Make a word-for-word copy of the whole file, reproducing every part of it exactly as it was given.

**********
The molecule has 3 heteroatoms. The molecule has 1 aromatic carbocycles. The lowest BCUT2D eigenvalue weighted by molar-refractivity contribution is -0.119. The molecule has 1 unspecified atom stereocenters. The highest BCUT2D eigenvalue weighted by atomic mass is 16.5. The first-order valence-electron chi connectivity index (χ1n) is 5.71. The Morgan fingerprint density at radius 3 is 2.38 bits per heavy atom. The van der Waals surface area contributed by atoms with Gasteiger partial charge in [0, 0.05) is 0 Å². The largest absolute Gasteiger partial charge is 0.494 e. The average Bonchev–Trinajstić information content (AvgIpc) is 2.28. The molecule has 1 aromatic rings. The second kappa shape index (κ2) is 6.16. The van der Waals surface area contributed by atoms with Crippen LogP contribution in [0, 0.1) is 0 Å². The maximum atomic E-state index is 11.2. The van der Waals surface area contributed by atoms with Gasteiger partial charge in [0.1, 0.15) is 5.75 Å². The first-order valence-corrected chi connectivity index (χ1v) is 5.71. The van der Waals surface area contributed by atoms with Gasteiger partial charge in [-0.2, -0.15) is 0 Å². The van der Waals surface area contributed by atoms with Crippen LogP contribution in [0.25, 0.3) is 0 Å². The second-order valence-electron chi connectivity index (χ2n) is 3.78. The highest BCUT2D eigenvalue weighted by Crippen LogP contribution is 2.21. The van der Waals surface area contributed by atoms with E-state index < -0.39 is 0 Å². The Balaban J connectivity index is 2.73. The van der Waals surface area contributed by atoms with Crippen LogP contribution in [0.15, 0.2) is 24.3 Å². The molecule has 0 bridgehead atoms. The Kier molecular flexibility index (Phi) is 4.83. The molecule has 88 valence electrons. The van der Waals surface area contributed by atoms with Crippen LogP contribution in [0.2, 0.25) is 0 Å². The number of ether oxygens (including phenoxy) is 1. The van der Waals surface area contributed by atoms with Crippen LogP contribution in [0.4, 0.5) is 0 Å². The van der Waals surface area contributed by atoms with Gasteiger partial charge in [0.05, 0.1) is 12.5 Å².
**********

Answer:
The molecule has 3 heteroatoms. The molecule has 1 aromatic carbocycles. The lowest BCUT2D eigenvalue weighted by molar-refractivity contribution is -0.119. The molecule has 1 unspecified atom stereocenters. The highest BCUT2D eigenvalue weighted by atomic mass is 16.5. The first-order valence-electron chi connectivity index (χ1n) is 5.71. The Morgan fingerprint density at radius 3 is 2.38 bits per heavy atom. The van der Waals surface area contributed by atoms with Gasteiger partial charge in [0, 0.05) is 0 Å². The largest absolute Gasteiger partial charge is 0.494 e. The average Bonchev–Trinajstić information content (AvgIpc) is 2.28. The molecule has 1 aromatic rings. The second kappa shape index (κ2) is 6.16. The van der Waals surface area contributed by atoms with Crippen LogP contribution in [0, 0.1) is 0 Å². The maximum atomic E-state index is 11.2. The van der Waals surface area contributed by atoms with Gasteiger partial charge in [0.1, 0.15) is 5.75 Å². The first-order valence-corrected chi connectivity index (χ1v) is 5.71. The van der Waals surface area contributed by atoms with Gasteiger partial charge in [-0.2, -0.15) is 0 Å². The van der Waals surface area contributed by atoms with Crippen LogP contribution in [0.25, 0.3) is 0 Å². The second-order valence-electron chi connectivity index (χ2n) is 3.78. The highest BCUT2D eigenvalue weighted by Crippen LogP contribution is 2.21. The van der Waals surface area contributed by atoms with E-state index < -0.39 is 0 Å². The Balaban J connectivity index is 2.73. The van der Waals surface area contributed by atoms with Crippen LogP contribution in [0.15, 0.2) is 24.3 Å². The molecule has 0 bridgehead atoms. The Kier molecular flexibility index (Phi) is 4.83. The molecule has 88 valence electrons. The van der Waals surface area contributed by atoms with Crippen LogP contribution in [0.2, 0.25) is 0 Å². The number of ether oxygens (including phenoxy) is 1. The van der Waals surface area contributed by atoms with Crippen LogP contribution in [0.4, 0.5) is 0 Å². The van der Waals surface area contributed by atoms with Gasteiger partial charge in [0.05, 0.1) is 12.5 Å².